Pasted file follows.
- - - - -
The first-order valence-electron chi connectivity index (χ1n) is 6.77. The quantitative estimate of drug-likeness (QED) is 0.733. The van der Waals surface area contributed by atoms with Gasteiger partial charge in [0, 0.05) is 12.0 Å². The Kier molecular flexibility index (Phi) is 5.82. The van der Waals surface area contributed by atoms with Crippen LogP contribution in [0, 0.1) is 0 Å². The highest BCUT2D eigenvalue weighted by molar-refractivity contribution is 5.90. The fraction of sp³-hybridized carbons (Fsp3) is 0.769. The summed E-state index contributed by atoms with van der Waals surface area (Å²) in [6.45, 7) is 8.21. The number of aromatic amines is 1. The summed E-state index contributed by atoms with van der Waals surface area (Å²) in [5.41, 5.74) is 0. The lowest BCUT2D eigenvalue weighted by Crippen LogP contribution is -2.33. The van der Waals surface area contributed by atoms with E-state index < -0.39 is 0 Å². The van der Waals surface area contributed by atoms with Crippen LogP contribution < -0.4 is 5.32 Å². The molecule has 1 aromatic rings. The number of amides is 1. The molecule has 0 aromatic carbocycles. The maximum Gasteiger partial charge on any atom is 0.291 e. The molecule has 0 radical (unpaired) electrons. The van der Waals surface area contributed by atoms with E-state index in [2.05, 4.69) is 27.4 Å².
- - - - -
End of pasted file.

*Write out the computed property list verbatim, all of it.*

The first-order valence-electron chi connectivity index (χ1n) is 6.77. The quantitative estimate of drug-likeness (QED) is 0.733. The van der Waals surface area contributed by atoms with Gasteiger partial charge in [0, 0.05) is 12.0 Å². The Kier molecular flexibility index (Phi) is 5.82. The van der Waals surface area contributed by atoms with Crippen LogP contribution in [0, 0.1) is 0 Å². The highest BCUT2D eigenvalue weighted by molar-refractivity contribution is 5.90. The fraction of sp³-hybridized carbons (Fsp3) is 0.769. The summed E-state index contributed by atoms with van der Waals surface area (Å²) in [6.45, 7) is 8.21. The number of aromatic amines is 1. The summed E-state index contributed by atoms with van der Waals surface area (Å²) in [5.41, 5.74) is 0. The lowest BCUT2D eigenvalue weighted by Crippen LogP contribution is -2.33. The van der Waals surface area contributed by atoms with E-state index < -0.39 is 0 Å². The van der Waals surface area contributed by atoms with Crippen LogP contribution < -0.4 is 5.32 Å². The molecule has 1 aromatic rings. The number of amides is 1. The molecule has 0 aromatic carbocycles. The maximum Gasteiger partial charge on any atom is 0.291 e. The molecule has 0 radical (unpaired) electrons. The van der Waals surface area contributed by atoms with E-state index in [2.05, 4.69) is 27.4 Å².